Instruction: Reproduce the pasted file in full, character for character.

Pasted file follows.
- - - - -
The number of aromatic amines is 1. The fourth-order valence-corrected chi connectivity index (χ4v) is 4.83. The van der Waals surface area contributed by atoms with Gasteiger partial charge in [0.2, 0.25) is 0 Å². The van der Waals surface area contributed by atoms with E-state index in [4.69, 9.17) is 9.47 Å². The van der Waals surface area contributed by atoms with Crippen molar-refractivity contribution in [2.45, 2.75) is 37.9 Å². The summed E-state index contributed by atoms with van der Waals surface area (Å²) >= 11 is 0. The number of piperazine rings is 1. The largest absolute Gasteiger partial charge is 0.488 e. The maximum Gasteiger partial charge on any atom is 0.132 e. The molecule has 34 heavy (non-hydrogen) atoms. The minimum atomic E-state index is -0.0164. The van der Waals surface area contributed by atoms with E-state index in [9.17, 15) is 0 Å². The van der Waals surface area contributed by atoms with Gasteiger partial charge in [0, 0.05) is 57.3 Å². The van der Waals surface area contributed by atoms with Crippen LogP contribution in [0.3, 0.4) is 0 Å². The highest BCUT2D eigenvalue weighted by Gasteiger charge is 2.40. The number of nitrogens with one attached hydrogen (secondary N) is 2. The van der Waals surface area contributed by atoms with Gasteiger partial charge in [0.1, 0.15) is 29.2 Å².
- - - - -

The number of aromatic amines is 1. The fourth-order valence-corrected chi connectivity index (χ4v) is 4.83. The van der Waals surface area contributed by atoms with Gasteiger partial charge in [0.2, 0.25) is 0 Å². The van der Waals surface area contributed by atoms with E-state index in [4.69, 9.17) is 9.47 Å². The van der Waals surface area contributed by atoms with Crippen molar-refractivity contribution in [2.45, 2.75) is 37.9 Å². The summed E-state index contributed by atoms with van der Waals surface area (Å²) >= 11 is 0. The number of piperazine rings is 1. The largest absolute Gasteiger partial charge is 0.488 e. The maximum Gasteiger partial charge on any atom is 0.132 e. The molecule has 34 heavy (non-hydrogen) atoms. The minimum atomic E-state index is -0.0164. The van der Waals surface area contributed by atoms with E-state index in [9.17, 15) is 0 Å². The van der Waals surface area contributed by atoms with Gasteiger partial charge in [0, 0.05) is 57.3 Å². The van der Waals surface area contributed by atoms with Crippen LogP contribution in [0.3, 0.4) is 0 Å². The highest BCUT2D eigenvalue weighted by Gasteiger charge is 2.40. The number of nitrogens with one attached hydrogen (secondary N) is 2. The van der Waals surface area contributed by atoms with Gasteiger partial charge in [0.1, 0.15) is 29.2 Å².